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What is SSI, and how does it relate to SSDI?

Our Mississippi readers have all heard a bit about Social Security disability and what it offers to those with serious impairments which prevent them from working. Readers may not know very much about Supplemental Security Income, though, which is another Social Security program also for the benefit of those with disabilities.

Generally, SSI is for those who are age 65 or older or who are blind or disabled.of the big differences between Social Security disability and Supplemental Security Income is that whereas the former is funded by those who pay into the program directly, Supplemental Security Income is funded by general tax revenues. SSI, as it is called, is a need-based program targeted at those with low income and little financial reserves. SSI eligibility is based on the applicant’s age and disability.  

In order to be eligible for SSI, an applicant may not have an income that exceeds the monthly benefit. As of this January, the maximum monthly Federal benefits become $721 per individual and $1,082 per couple. Not all one’s assets are counted against this number, though. The monthly amount an applicant receives depends on income, living arrangements and other factors.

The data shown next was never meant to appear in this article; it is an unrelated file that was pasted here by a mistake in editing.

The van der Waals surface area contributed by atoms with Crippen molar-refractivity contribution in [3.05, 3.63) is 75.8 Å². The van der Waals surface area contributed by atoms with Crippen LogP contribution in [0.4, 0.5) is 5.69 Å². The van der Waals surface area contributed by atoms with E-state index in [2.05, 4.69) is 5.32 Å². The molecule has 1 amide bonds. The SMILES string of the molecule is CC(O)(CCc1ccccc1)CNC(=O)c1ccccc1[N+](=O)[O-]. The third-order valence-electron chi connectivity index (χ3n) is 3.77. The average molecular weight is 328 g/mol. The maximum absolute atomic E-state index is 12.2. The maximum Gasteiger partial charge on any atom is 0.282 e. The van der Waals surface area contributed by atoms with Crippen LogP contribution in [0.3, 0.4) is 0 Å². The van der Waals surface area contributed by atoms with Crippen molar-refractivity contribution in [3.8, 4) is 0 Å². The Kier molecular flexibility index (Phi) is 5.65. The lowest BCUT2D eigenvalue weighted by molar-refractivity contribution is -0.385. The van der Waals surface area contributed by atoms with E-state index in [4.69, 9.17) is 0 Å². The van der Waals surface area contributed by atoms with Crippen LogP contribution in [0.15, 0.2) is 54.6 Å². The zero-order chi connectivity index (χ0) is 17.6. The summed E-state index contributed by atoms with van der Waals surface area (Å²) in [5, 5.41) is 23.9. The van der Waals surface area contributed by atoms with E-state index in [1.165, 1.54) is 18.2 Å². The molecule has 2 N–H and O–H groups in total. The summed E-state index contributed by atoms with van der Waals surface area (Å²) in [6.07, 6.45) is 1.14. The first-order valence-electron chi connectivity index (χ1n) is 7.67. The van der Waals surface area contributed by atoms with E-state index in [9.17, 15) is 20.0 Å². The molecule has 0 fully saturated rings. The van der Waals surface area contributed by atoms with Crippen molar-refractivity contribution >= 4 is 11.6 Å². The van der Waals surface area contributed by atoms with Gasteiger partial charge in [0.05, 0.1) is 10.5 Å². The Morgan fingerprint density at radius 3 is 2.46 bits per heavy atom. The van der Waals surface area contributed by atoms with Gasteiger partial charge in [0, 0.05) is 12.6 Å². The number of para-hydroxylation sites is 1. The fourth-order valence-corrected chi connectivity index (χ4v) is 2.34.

Not everybody who puts in an application for SSI will immediately be approved for benefits, and it is important for applicants to know that they have a right to appeal an initial decision. Appeals must be filed within 60 days of the initial application. It can help greatly to work with an experienced attorney in going through the appeals process. Doing so helps to ensure the best possible result in one’s case. 

Source: The Green Sheet Farm Forum, “Supplemental Security Income explained,” Howard L. Kossover, May 23, 2014.Mississippi Bar, “Supplemental Security Income,” Accessed May 27, 2014. 


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